Interesting article, but way too complicated to read at the end of a long day.
The easiest way to visualize this is to look at the ancient history of the Old Course at St. Andrews. Most accounts have the course beginning with 12 holes in the ground arranged linearly, roughly in the shape of a 2 mile long backwards question mark. Play began next to the first hole in the ground, hitting toward the second hole in the ground. Tees were not invented until much later, so players would elevate the ball for their first shots with a pinch of sand. As each hole was finished, play to the next would begin immediately adjacent. Upon reaching the 12th hole, play would reverse back to the first hole. In total, 12 holes in the ground, 22 holes of golf played, 11 forwards and 11 reverse.
Three problems were soon evident as the game became popular. One is that all the little sand tees made a mess of the rudimentary putting surfaces. Eventually, the teeing zones were moved to a specified area about 10 or so yards to the side of the holes in the ground. Second, the holes would wear out and regularly need to be moved and re-cut. The third is that the going out players and the returning in players were constantly getting in each other's way. This was solved by enlarging the rudimentary putting surfaces and putting two holes in each of them for out and back, creating what we now call double greens (except the first and 12th holes in the ground, which were only used in one direction). Over time, the fairways also enlarged and split to better aim towards each of the two holes in the ground. At this point, the course could be played either counterclockwise (now the standard way) or clockwise (originally done every other day, but still done one day a year for historical amusement), hence the concept of a reversible golf course.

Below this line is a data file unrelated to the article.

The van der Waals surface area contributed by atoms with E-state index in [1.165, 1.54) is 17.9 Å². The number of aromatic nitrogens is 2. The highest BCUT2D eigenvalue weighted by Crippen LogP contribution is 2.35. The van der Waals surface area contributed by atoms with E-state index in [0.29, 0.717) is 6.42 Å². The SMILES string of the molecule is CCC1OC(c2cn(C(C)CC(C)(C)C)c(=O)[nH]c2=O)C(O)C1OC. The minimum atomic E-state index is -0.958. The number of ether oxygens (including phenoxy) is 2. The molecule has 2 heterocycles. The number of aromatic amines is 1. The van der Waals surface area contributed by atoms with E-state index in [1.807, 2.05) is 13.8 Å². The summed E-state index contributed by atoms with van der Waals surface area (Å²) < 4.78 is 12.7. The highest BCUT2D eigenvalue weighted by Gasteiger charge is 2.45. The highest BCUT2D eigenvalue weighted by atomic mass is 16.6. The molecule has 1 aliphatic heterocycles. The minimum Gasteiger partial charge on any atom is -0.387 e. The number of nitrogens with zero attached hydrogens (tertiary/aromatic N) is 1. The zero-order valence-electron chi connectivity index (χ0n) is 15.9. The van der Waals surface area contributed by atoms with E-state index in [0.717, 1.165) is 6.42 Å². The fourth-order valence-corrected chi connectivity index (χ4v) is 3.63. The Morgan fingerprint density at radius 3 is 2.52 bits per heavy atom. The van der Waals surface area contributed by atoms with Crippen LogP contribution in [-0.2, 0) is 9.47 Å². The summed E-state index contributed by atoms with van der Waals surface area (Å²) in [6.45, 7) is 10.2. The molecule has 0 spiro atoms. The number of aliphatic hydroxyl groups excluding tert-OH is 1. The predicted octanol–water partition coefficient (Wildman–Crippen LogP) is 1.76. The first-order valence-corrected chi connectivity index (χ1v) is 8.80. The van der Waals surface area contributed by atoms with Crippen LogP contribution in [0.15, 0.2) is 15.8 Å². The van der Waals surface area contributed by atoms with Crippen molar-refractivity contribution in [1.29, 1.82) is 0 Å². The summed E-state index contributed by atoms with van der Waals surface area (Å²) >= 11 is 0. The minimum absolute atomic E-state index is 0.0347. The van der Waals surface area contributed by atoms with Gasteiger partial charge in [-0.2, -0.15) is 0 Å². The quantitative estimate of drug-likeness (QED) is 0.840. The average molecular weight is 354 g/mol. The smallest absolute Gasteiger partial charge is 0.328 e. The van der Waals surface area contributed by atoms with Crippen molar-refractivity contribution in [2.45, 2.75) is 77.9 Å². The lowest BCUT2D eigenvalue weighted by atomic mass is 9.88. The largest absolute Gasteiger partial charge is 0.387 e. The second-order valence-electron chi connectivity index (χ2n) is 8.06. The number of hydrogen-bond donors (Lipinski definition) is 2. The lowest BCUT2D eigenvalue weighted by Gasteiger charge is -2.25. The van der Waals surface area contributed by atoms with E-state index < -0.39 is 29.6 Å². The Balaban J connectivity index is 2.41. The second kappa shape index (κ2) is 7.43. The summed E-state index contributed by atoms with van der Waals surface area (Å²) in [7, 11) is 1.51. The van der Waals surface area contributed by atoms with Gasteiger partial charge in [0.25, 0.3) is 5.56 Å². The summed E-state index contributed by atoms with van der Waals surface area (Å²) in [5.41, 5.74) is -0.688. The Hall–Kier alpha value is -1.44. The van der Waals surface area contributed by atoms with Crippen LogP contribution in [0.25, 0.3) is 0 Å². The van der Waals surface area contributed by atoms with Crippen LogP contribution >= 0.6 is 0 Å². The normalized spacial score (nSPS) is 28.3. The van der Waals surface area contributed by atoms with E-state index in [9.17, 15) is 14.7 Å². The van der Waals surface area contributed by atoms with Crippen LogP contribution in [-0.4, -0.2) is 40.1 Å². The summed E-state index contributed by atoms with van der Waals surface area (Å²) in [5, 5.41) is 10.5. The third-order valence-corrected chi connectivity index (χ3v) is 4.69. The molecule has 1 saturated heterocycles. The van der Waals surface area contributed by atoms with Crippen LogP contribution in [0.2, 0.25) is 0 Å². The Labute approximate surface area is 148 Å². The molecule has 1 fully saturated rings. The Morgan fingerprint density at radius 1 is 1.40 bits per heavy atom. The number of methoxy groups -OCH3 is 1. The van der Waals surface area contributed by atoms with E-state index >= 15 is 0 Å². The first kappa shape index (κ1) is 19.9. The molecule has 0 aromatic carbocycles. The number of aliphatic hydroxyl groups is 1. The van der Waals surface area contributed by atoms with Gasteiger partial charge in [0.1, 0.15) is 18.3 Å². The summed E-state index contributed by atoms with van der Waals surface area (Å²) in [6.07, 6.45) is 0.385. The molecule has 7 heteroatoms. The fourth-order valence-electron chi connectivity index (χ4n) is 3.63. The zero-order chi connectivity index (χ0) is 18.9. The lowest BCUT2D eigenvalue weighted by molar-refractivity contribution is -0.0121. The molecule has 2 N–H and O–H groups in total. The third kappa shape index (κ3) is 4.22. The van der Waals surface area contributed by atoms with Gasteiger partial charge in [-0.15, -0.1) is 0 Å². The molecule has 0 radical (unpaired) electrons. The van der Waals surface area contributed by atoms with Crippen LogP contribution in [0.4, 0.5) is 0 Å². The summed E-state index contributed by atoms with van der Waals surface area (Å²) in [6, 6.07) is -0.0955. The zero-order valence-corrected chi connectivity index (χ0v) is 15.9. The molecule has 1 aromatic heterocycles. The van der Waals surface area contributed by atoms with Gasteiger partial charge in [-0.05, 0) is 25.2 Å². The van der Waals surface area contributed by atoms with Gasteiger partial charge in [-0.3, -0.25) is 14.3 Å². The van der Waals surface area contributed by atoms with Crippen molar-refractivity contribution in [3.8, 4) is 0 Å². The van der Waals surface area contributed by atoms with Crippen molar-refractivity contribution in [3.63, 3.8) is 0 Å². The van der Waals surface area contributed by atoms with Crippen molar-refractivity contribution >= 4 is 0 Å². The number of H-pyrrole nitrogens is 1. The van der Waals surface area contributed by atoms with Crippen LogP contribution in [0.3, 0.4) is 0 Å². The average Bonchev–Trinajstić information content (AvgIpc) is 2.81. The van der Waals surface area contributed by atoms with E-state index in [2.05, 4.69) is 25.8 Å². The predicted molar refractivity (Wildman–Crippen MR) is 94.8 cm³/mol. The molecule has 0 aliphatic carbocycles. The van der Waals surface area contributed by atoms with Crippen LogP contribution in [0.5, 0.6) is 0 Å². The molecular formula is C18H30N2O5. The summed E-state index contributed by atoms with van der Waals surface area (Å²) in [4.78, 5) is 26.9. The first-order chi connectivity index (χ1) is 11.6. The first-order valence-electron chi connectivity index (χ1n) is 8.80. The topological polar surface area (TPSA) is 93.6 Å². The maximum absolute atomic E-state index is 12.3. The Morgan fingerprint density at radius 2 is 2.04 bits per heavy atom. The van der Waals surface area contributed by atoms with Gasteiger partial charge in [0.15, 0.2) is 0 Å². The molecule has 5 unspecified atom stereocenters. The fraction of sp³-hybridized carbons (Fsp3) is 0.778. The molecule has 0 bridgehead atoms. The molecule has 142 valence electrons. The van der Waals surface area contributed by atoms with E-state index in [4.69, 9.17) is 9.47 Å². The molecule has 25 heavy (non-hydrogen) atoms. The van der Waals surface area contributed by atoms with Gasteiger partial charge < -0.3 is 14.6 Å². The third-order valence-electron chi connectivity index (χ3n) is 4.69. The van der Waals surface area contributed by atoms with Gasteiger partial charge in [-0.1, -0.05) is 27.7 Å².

As equipment and golfer skill improved, some of the shorter holes were combined and the course shrank from 22 to 18 holes, the standard worldwide ever since.
If you play the Old Course now, you will notice many holes still have tees immediately adjacent to the greens, usually the white or red tees, since the championship tees have been moved back and/or angled several times over the years as equipment and distances improved.
Some of the sand traps are not at all in play for the modern standard course, but make perfect strategic sense if you look at the reversed course.